Guatemalan families mourn death of children as hunger spreads

By Sofia Menchu

LA PALMILLA, Guatemala (Reuters) – Two-year-old Yesmin Anayeli Perez died this week of illnesses linked to malnutrition, the third small child to die from similar causes in an impoverished mountain village in eastern Guatemala within weeks, residents and health officials said.

Residents of the indigenous Mayan village, La Palmilla, and other parts of a region known as the Dry Corridor sunk deeper into poverty last year when economic damage wrought by droughts and two devastating hurricanes was compounded by the coronavirus lockdown.

The second of three children, Yesmin had a history of acute malnutrition, which causes rapid weight-loss and wasting, and for which she was hospitalized several times over the past year.

In the months before her death, Yesmin’s legs and arms were stick-like and her belly swollen by water retention, even though she had gained a little weight. Reuters visited her family in their home in October, where Yesmin, dressed in a purple t-shirt, was being fed a high protein mash by her mother.

In the early hours of Monday, Yesmin died, her eyes bulging and her frail body distorted by a persistent cough and long struggle with lung illness linked to her inadequate nutrition, her father Ignoja Perez told Reuters.

Just over half the normal weight for her age, she was suffering malnutrition and pneumonia made worse by the cold and damp weather that followed the hurricanes, local health official Santiago Esquivel said.

Sitting in front of her small coffin, in a home with a dirt floor and tin roof, her father said the family had been hopeful she would make a recovery.

“I bought her some vitamins on Sunday, to see if she would put on weight, we were going to start the treatment on Monday, with a spoonful,” Perez recalled. “But she got worse.”

Yesmin was buried on a hilltop along with some of her clothes, a bottle of water and a small, orange plastic drinking cup in a traditional ceremony on Tuesday.

The family had celebrated her second birthday with a bowl of chicken soup just a few weeks earlier.

The Guatemalan government denies that Yesmin was suffering malnutrition at the time of her death, or at any time during 2020. However, medical records reviewed by Reuters showed she was diagnosed as suffering from acute malnutrition at least until March.

Guatemala’s Food and Nutritional Security Secretariat said in a statement that Yesmin and her family had received support from authorities, in recognition that she had suffered malnutrition and lung problems at birth.

Asked why she was not classified as malnourished in 2020, the agency referred Reuters to the Health Ministry. The ministry did not respond to requests for comment.

TRAPPED BY POVERTY

Government data show acute malnutrition among the under-fives rose by 80% in Guatemala in 2020 compared to 2019.

The government said the jump was partly due to improved methodology. However, data gathered by Oxfam last year also showed large increases in families facing food shortages, including a four-fold jump in severe shortages in the province around La Palmilla.

At least 46 children under five died of hunger-related causes in 2020 in Guatemala, according to the government data, well below previous years. Ivan Aguilar, a humanitarian program coordinator based in Guatemala at Oxfam, said the drop appeared to be due to officials attributing deaths related to malnutrition to other causes, including the case of Yesmin.

Yesmin was the third young child to die in the village of around 3,000 people since October, local health official Esquivel said. Yesmin was buried a few feet away from another girl who died on Dec. 26.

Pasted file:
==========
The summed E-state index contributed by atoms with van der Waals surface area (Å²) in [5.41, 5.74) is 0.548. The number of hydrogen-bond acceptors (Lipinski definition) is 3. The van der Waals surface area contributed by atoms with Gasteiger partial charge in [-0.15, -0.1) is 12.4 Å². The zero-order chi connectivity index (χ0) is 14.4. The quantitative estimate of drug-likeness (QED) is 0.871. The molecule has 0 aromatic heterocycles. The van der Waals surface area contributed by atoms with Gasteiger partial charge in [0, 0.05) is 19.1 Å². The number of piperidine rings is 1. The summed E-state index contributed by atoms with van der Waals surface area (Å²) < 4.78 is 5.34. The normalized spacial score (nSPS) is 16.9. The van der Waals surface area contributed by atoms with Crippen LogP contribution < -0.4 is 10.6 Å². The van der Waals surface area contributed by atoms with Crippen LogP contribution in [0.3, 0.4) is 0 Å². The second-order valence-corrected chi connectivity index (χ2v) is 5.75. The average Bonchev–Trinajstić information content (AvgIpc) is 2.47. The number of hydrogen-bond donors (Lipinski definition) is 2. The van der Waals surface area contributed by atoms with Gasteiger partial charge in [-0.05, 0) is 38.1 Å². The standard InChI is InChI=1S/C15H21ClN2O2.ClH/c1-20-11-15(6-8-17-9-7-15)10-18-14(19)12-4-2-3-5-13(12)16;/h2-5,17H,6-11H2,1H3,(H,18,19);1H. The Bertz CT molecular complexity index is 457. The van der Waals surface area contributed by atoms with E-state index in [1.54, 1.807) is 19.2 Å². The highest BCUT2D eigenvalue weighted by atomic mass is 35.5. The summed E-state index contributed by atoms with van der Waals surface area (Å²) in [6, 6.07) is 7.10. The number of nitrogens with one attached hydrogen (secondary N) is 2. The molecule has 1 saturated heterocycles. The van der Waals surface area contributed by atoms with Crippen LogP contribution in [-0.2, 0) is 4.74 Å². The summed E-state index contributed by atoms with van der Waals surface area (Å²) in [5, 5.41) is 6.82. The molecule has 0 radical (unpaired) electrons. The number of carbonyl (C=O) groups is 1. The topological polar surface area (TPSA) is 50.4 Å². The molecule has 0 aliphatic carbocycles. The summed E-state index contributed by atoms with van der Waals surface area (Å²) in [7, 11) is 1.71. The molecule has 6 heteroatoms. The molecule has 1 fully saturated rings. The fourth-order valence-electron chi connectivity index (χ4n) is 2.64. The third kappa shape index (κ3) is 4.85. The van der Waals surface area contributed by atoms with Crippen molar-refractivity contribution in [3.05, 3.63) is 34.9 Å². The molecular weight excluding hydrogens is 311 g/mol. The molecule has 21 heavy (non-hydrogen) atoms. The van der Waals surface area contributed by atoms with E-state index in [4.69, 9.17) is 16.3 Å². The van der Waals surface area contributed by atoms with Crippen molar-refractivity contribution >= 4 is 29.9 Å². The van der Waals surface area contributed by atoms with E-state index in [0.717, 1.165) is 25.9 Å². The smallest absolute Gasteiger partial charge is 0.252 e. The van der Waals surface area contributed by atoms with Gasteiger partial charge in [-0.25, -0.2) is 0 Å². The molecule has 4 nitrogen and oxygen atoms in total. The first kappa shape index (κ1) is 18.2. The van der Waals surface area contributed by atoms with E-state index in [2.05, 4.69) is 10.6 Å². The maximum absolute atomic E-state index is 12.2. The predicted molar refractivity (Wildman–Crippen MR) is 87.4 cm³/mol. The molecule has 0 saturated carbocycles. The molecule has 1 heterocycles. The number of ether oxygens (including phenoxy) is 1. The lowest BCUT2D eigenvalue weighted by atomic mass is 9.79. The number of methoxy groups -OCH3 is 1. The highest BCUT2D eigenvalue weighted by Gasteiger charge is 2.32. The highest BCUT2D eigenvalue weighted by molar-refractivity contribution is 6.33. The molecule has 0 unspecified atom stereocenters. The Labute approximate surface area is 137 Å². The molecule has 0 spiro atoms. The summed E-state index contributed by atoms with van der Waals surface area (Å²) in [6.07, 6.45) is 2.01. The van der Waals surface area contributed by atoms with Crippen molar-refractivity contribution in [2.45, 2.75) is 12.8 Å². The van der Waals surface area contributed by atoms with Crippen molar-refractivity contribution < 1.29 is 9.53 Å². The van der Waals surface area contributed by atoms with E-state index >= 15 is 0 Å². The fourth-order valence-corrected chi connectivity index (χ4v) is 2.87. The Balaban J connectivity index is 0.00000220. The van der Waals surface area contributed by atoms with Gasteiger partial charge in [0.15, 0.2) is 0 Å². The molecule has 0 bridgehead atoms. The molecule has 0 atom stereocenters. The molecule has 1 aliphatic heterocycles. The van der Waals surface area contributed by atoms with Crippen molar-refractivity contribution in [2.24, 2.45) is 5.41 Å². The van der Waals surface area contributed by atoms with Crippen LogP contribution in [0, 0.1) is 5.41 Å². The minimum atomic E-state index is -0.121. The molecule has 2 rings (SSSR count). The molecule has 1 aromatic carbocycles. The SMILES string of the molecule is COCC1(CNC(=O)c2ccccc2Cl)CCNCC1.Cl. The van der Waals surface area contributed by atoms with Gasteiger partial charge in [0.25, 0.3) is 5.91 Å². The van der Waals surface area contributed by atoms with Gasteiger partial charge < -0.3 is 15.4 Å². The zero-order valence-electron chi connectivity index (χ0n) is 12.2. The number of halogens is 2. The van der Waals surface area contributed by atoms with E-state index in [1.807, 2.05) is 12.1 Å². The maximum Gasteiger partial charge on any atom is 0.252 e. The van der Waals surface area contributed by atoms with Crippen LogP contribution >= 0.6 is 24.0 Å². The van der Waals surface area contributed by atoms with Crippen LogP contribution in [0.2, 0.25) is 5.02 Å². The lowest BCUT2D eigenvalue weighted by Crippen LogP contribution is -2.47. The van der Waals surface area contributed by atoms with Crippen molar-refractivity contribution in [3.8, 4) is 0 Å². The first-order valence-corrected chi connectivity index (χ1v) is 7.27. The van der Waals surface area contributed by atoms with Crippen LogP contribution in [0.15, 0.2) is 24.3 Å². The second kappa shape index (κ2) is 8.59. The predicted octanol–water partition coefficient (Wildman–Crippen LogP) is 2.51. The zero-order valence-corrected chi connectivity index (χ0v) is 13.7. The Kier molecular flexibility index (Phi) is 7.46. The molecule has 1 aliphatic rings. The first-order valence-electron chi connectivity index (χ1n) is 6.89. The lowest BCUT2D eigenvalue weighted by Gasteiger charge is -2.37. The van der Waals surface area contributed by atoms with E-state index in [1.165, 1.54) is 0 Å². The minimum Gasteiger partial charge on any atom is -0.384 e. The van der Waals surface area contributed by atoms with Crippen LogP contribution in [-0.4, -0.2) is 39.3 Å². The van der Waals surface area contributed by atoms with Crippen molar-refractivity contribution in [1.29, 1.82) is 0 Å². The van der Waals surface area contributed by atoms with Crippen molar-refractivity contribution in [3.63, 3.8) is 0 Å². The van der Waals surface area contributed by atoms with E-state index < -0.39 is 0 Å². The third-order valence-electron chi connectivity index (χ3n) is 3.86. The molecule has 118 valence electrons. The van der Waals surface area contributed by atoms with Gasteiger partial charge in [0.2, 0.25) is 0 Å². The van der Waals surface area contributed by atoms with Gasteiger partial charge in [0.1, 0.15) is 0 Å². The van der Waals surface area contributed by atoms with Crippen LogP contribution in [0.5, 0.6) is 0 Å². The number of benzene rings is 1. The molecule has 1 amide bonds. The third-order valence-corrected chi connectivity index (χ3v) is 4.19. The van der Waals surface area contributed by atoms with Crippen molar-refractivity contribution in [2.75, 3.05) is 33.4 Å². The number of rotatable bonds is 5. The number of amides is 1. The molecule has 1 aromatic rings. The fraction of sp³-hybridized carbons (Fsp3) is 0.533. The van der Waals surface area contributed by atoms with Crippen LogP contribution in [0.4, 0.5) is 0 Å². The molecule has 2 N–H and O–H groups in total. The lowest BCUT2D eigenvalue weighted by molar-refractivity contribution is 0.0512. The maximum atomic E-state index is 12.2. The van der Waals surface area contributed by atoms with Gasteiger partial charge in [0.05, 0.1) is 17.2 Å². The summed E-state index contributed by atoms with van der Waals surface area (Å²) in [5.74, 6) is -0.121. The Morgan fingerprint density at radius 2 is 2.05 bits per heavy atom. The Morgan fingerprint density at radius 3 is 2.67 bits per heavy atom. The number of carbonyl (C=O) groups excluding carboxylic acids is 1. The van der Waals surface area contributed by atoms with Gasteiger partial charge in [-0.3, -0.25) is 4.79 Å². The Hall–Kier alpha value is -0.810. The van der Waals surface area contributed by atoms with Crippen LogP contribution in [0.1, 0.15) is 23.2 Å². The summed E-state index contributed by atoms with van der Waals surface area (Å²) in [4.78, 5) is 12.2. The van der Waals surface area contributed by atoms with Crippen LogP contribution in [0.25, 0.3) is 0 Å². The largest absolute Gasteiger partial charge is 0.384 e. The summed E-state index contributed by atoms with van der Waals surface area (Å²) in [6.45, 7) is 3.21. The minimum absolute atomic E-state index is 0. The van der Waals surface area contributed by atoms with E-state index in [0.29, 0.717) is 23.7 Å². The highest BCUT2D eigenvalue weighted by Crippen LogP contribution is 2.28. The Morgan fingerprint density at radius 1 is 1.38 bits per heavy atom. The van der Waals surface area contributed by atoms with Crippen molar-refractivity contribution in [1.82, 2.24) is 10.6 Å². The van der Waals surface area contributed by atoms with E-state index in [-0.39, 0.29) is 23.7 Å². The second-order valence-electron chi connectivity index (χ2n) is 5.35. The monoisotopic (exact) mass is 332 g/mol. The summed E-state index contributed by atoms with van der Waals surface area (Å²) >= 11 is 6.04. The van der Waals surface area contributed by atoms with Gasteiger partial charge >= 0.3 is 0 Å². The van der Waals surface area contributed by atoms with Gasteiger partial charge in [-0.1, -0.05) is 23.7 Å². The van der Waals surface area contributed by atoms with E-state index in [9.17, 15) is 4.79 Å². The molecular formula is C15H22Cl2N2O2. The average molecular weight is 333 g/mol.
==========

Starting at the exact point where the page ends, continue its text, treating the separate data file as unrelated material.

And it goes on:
The deaths are unusual even in a region that grew tragically accustomed to such deaths after drought destroyed crops every year for half of the past decade, Esquivel added.

“Sometimes a child would die, but not like this, one after the other,” he said.

The crisis is driving a new round of migration north.  But in La Palmilla and other villages in the eastern highlands, people said they lack the money to up and leave.

Without work for months during a lockdown from February, Perez borrowed money and sold his coffee crop, spending the little he raised to pay for Yesmin’s treatment in nearby city Zacapa.

The two hurricanes in November wiped out his field of beans, leaving only corn in the ground, and the walls of his mud-block house cracked with the rain, letting the winter chill inside.

“I wish I could go to the United States, but without money, we have to stay,” he said, looking down at his daughter’s still body.

(Reporting by Sofia Menchu; Writing by Stefanine Eschenbacher; Editing by Frank Jack Daniel and Rosalba O’Brien)

Americans give to charity like never before amid pandemic

By Jonnelle Marte

(Reuters) – Hundreds of cars line up before dawn on weekly distribution days for the Forgotten Harvest’s partner food pantries in the metro Detroit area, where visits are up by 50% this year.

The need has grown as the coronavirus pandemic has shut down offices and other businesses. So has the response.

Monetary donations to the food bank are on pace to top last year’s contributions, helping to fund a larger storage space and new mobile distribution sites required to distribute food safely during the crisis.

“The only good thing about this pandemic is that it’s made people care a little bit more about their neighbors,” said Christopher Ivey, director of marketing for Forgotten Harvest, one of the largest food banks in Michigan.

The economic crisis set off by the pandemic has widened the chasm between the “haves” and the “have-nots” in the United States in new ways. People who can work from home, often in higher-income jobs, are comfortable.

But over 20 million Americans rely on unemployment benefits, and hunger and poverty are rising.

The expanded rift has been accompanied by an outpouring of donations to local food banks, crowdfunding campaigns and other aid to financially devastated Americans.

Amazon shareholder Mackenzie Scott’s $4 billion in charitable contributions, announced earlier this month, may be the biggest. But plenty of Americans are also chipping in, donating $10 or $20, some for the first time ever.